Karens get all the attention these days. You know who I mean. A “Karen” is an entitled, white woman who angrily demands her own way at the expense of others. Based on social media postings, there are Karens lurking in supermarkets, gas stations, traffic jams . . . just about anywhere social interactions take place. But why all the attention to Karens, when Tinas are the real story?
Tinas are in far more places than Karens. They, too, are in our supermarkets, our offices, our restaurants, even in our pantries. According to The Economist, Tinas are driving the recent rise in the stock market.
So, why don’t we read more about these elusive Tinas?
Because TINA is an acronym meaning, There Is No Alternative. In a world of disrupted economies, the US stock markets are hovering near record high levels because investors see no viable alternatives. You may be using homemade antibacterial wipes because there are no Chlorox or Lysol branded ones to be had. Working from home? For many, there is no choice.
You see what I mean.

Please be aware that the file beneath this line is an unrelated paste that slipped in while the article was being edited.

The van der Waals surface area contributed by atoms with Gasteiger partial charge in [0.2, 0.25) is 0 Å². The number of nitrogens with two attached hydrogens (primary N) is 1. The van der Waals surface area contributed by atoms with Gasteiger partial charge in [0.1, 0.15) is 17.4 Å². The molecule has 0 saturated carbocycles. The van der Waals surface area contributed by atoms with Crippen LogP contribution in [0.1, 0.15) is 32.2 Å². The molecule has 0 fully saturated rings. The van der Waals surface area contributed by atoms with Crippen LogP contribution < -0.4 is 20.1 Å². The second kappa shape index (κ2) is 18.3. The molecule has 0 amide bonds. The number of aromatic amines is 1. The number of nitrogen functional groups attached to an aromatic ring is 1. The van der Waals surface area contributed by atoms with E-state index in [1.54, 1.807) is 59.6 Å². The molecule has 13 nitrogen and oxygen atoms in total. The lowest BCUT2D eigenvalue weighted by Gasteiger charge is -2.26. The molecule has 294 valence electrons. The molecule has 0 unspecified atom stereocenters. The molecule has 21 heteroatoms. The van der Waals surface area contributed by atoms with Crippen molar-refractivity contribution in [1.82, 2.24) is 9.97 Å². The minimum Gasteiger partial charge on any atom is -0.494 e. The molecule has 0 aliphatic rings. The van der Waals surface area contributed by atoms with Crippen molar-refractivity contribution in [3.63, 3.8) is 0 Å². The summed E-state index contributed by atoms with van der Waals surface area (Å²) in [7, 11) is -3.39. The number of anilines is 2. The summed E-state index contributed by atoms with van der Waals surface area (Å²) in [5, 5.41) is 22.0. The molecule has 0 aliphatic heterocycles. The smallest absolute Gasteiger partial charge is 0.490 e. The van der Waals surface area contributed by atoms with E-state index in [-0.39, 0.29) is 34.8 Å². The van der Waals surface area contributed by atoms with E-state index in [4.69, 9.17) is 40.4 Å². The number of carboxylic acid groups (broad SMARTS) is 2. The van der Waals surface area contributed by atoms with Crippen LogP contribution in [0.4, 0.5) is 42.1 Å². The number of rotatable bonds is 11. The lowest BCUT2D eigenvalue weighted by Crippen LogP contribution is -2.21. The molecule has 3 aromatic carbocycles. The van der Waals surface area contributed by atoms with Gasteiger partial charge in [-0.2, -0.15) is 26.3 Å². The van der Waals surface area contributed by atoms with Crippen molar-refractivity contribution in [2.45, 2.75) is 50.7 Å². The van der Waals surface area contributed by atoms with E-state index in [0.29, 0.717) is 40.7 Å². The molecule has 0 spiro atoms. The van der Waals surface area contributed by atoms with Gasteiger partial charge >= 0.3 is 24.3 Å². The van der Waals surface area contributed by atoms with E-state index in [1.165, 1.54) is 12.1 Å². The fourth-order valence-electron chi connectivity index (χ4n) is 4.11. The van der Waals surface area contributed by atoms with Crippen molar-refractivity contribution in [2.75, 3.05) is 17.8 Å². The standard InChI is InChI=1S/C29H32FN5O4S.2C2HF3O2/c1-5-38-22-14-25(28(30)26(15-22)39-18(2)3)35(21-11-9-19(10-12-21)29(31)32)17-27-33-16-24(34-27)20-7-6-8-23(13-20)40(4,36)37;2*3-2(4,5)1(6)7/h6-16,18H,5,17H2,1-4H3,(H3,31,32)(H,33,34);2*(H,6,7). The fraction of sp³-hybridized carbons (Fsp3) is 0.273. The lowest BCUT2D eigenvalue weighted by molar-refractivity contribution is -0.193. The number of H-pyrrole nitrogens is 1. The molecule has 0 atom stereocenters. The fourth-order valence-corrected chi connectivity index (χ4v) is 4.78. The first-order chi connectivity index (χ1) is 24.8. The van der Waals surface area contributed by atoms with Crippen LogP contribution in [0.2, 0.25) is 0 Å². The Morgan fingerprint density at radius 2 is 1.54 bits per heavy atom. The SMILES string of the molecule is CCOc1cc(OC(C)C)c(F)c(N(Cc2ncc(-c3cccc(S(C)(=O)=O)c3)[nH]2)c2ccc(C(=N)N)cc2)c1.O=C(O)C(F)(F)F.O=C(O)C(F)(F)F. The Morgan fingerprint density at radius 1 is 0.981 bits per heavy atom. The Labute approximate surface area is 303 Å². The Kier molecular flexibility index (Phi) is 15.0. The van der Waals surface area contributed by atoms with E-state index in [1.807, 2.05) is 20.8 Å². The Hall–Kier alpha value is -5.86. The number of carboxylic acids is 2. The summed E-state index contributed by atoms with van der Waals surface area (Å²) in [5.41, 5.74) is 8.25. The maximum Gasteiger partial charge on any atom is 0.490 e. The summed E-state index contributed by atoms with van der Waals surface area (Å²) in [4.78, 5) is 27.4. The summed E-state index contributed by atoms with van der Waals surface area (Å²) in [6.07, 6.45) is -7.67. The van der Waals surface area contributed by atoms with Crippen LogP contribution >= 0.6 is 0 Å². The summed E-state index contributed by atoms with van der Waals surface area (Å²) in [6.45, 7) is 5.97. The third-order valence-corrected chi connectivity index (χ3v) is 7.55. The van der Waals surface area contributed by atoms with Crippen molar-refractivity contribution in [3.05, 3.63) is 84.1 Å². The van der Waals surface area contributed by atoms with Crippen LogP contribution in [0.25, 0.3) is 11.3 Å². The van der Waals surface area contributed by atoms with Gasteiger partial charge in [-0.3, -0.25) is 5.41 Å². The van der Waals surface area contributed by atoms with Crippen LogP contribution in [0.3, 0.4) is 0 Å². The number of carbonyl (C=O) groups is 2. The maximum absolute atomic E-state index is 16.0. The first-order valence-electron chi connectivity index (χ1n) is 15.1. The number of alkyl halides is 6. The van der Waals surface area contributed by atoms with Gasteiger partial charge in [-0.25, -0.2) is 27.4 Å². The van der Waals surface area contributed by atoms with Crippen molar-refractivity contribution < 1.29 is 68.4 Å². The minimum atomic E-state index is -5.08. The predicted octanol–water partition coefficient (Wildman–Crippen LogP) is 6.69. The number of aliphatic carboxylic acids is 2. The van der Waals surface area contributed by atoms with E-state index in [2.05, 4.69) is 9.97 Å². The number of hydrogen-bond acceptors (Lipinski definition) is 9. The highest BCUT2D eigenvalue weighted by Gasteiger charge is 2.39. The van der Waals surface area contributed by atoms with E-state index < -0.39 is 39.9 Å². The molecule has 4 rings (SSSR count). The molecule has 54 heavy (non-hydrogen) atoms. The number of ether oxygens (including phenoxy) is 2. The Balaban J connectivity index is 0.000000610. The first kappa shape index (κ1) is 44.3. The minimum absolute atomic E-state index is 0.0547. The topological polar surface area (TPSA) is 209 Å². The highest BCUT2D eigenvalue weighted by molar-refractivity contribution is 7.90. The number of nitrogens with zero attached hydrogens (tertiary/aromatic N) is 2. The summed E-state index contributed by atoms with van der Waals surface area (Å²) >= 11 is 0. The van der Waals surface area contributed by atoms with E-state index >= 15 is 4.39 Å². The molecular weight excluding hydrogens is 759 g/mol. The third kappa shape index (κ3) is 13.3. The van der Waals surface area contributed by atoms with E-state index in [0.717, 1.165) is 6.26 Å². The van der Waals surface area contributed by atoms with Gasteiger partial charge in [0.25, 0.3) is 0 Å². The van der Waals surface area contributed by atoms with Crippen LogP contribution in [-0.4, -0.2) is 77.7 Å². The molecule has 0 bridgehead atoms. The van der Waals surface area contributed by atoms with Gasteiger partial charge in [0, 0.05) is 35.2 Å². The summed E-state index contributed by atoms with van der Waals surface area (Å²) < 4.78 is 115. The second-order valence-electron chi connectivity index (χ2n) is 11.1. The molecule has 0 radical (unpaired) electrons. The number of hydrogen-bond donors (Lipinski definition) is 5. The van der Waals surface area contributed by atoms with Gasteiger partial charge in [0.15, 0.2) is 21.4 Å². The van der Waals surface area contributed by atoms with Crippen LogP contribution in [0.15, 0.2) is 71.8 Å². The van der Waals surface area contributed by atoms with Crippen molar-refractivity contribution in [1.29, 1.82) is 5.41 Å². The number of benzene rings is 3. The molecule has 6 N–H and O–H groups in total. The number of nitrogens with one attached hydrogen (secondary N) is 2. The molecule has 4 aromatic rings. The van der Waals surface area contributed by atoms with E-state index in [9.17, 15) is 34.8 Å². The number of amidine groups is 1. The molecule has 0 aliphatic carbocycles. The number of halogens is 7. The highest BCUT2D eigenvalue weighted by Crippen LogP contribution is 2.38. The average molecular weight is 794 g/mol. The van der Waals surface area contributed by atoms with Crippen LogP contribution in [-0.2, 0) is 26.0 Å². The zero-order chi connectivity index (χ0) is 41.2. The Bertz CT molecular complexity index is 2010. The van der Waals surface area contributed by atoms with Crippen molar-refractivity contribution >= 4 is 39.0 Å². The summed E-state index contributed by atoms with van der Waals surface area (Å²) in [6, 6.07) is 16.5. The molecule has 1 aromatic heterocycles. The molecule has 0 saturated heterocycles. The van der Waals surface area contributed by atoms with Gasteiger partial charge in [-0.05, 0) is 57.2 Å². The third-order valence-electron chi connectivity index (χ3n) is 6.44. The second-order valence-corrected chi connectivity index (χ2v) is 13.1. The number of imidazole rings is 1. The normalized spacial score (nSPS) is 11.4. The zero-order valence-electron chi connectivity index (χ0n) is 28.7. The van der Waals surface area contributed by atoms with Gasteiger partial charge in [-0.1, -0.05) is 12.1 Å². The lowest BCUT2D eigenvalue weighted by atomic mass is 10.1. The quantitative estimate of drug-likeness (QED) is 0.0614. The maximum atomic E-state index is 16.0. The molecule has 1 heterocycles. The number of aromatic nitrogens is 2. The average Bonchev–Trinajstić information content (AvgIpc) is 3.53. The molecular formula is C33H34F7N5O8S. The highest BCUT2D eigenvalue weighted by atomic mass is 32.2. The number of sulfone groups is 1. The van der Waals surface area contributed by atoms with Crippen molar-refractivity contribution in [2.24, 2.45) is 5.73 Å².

So, I’ll rephrase my initial question: Why are Tinas performing so poorly on social media? One would think that being responsible for a record high stock market would be more worthy of publicity than an angry suburbanite throwing groceries around her neighborhood Krogers. Is this a branding issue? An SEO problem? Is it time for Tina to hire a new PR firm? Or, for those who favor conspiracy theories: Is there a social media bias, an unstated preference for bad rather than good behavior?
Good questions all. Personally, I think the problem is an overcrowded first-name marketplace. We’re flooded with Oprahs, Ellens, Kims, Kendalls, and, yes, Karens. And let’s not forget the always annoying, Flo of retail insurance fame. Like a Brazilian soccer team, everyone seems to have no surname. Establishing a brand identity in such a competitive marketplace is not easy.
Then again Tina may be unknown for the obvious reason: There is no alternative.
Peter has spent the past twenty-plus years as an acting/consulting CFO for a number of small businesses in a wide range of industries. Peter’s prior experience is that of a serial entrepreneur, managing various start-up and turnaround projects. He is a co-founder of Keurig.